Tuesday, January 10, 2012

Which Has The Higher R-Value? Dead Mice or Cat Food? Discuss.

In designing the super-efficient country house of the future, architects must keep in mind the R-value of two substances that pack the walls of every domicile in the Endless Mountains and, I can confidently assert, all mountains everywhere apart from the moon: cat food placed there by mice, and dead mice who have gone to their heavenly reward in a heaven of their own making. Leaving aside the deceased little greedikins who blocked the opening of the birdfeeder with his portly form last winter, the dead mice in my walls have come to a place that could not be more perfect to spend eternity: dark, winding, free from predators and packed with an excellent brand of dye-free, additive-free, naturally preserved cat food. If only the mice themselves were naturally preserved. Summertime dead-mice-in-walls for 24 hours smell like a garbage container truck that was en route from the slaughterhouse to the landfill on an August afternoon but lamentably broke down and therefore was held up at a roadside rest area for two or three days while parts where shipped in from the Midwest, but then their smell is gone. It burns itself out in a horrific maelstrom of stench, localized to a part of the wall where hopefully you do not have to go that day. By contrast, wintertime dead-mice-in-walls are more the Peruvian Ice Maiden of unreachable rodents. They start out cute little thieves intent on tanking up on the burned oil residue under the stove burners before making the big climb up to the cat bowl on the counter to ferry its contents away into the superstructure. Then they take their time over the cold, dry months turning into tiny mouse mummies who may not be wrapped in nice textiles (or who may, actually, if you consider the state of the fabric storage drawers upstairs) but who are lavishly supplied with food for the afterlife, which, since they are mummified, is going to last as long as this house stands. Which is why it is important to include their R-value in your home designs.

You may think that the heat produced by the composting process might give the dead mice an edge over the room temperature cat food, but in fact the heat is short-lived and the only way the decay process advances the mouse’s cause is by compacting him, which improves his R-value because it allows the walls to be filled with a far greater number of his deceased relatives over time. The fact that our house is almost 100 years old and still filling up with mice shows the efficacy of this process. Meanwhile, the cat food has a distinct advantage because it is smaller to begin with and therefore packs more closely. Whereas dead mice are the open-cell spray poly of organic insulations, cat food is the closed-cell: inherently more of a barrier. However, in the final analysis, we recommend that you design to make the best of the diverse heat retention qualities of dead mice and cat food used in combination. In particular because, if you live on Earth, you don’t have any choice.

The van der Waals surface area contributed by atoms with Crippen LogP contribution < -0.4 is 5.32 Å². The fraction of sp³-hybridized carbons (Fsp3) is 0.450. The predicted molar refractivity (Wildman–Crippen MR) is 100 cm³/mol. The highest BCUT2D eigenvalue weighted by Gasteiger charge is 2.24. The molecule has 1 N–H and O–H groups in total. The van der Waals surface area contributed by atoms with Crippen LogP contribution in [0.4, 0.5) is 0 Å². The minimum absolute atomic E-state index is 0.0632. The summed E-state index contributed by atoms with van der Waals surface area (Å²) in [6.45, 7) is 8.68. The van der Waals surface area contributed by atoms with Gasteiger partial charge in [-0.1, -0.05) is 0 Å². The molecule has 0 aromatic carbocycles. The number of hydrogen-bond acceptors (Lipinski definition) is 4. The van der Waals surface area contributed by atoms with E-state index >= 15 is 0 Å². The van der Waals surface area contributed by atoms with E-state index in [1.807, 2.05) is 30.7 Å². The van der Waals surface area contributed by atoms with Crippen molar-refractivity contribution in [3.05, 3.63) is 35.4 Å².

P.S. The illustration shows an oxalis demonstrating heliotropism and indoor air quality management in a south-facing window during the heating season in the North. Because inside of a wall, it’s too dark to illustrate.


  1. Your writing on the subject of rodents stashed kibble has made living in intimate ordeal with the little devils more than worth it. Very funny! and original, as always. Thanks.

    1. Next week we will be discussing the correct ratio of cat hair to beer to create an impenetrable, chemically impervious barrier on the surface of the sofa. Thanks for reading!

  2. Melissa - just to let you know, since I don't see any way of contacting you otherwise: We've added Wren Cottage Live! to the link list on NEPA Blogs. Let me know if you know of any other blogs based in NEPA, or about NEPA, or written by people who have ever lived in NEPA. We want to link to all of them!

    - Harold

  3. I think your cat has let you down. My dog only likes to go after the pet mice the children had...she would ignore the uninvited ones. We once had 3 mice die in the condensation pan of the refrigerator (after putting out d-con.) Talk about the most disgusting smell ever...we could not trace it for days and days...the condensation pan preserved them and cooked them into a disgusting sort of mouse soup that had a varied degree of smell, depending on how hard the fridge worked. Also...once I turned on my broiler (in a separate drawer from the oven) to suddenly have my kitchen filled with stinky, eye stinging smoke....the little devils had filled the dripping pan with dog food. (I had a more cleverly worded comment but blogspot ate it)

  4. gawd, the fridge mice are nasty. we had one evidently die in the fan motor in ours at christmastime, so every time the fridge ran, it blew that lovely scent all over the room. really festive. thanks for writing!